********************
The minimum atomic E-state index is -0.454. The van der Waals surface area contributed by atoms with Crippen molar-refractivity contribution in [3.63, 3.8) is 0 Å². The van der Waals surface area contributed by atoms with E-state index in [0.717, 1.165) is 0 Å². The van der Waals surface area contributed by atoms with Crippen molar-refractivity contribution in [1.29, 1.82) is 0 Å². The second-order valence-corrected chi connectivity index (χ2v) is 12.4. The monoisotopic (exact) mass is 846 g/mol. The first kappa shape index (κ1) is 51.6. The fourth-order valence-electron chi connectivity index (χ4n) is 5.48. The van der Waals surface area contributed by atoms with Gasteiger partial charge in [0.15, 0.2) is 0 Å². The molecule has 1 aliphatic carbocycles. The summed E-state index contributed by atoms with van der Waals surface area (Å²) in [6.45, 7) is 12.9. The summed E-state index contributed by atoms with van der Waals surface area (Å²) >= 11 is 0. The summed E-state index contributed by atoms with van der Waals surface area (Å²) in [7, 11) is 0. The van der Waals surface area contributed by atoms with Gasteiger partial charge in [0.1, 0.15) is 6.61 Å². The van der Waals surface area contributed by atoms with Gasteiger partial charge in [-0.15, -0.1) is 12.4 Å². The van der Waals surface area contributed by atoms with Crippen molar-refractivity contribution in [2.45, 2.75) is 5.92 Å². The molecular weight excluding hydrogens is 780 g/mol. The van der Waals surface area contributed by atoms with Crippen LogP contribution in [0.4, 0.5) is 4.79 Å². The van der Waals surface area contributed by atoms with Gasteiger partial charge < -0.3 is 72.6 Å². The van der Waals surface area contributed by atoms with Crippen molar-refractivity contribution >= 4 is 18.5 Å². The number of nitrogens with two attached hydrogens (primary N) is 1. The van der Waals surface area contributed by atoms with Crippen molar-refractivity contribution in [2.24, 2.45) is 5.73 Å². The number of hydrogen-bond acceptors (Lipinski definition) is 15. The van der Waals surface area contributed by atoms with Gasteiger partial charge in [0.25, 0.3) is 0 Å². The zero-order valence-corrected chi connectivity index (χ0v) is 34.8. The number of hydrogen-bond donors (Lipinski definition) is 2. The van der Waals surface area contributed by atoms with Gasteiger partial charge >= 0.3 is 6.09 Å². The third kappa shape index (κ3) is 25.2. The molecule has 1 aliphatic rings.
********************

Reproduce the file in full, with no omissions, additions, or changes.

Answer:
The minimum atomic E-state index is -0.454. The van der Waals surface area contributed by atoms with Crippen molar-refractivity contribution in [3.63, 3.8) is 0 Å². The van der Waals surface area contributed by atoms with E-state index in [0.717, 1.165) is 0 Å². The van der Waals surface area contributed by atoms with Crippen molar-refractivity contribution in [1.29, 1.82) is 0 Å². The second-order valence-corrected chi connectivity index (χ2v) is 12.4. The monoisotopic (exact) mass is 846 g/mol. The first kappa shape index (κ1) is 51.6. The fourth-order valence-electron chi connectivity index (χ4n) is 5.48. The van der Waals surface area contributed by atoms with Gasteiger partial charge in [0.15, 0.2) is 0 Å². The molecule has 1 aliphatic carbocycles. The summed E-state index contributed by atoms with van der Waals surface area (Å²) in [6.45, 7) is 12.9. The summed E-state index contributed by atoms with van der Waals surface area (Å²) >= 11 is 0. The summed E-state index contributed by atoms with van der Waals surface area (Å²) in [7, 11) is 0. The van der Waals surface area contributed by atoms with Gasteiger partial charge in [0.1, 0.15) is 6.61 Å². The van der Waals surface area contributed by atoms with Gasteiger partial charge in [-0.15, -0.1) is 12.4 Å². The van der Waals surface area contributed by atoms with Crippen molar-refractivity contribution in [2.45, 2.75) is 5.92 Å². The molecular weight excluding hydrogens is 780 g/mol. The van der Waals surface area contributed by atoms with Crippen LogP contribution in [0.4, 0.5) is 4.79 Å². The van der Waals surface area contributed by atoms with Gasteiger partial charge < -0.3 is 72.6 Å². The van der Waals surface area contributed by atoms with Crippen molar-refractivity contribution >= 4 is 18.5 Å². The number of nitrogens with two attached hydrogens (primary N) is 1. The van der Waals surface area contributed by atoms with Crippen molar-refractivity contribution in [2.24, 2.45) is 5.73 Å². The number of hydrogen-bond acceptors (Lipinski definition) is 15. The van der Waals surface area contributed by atoms with Gasteiger partial charge in [0.25, 0.3) is 0 Å². The zero-order valence-corrected chi connectivity index (χ0v) is 34.8. The number of hydrogen-bond donors (Lipinski definition) is 2. The van der Waals surface area contributed by atoms with Gasteiger partial charge >= 0.3 is 6.09 Å². The third kappa shape index (κ3) is 25.2. The molecule has 1 aliphatic rings.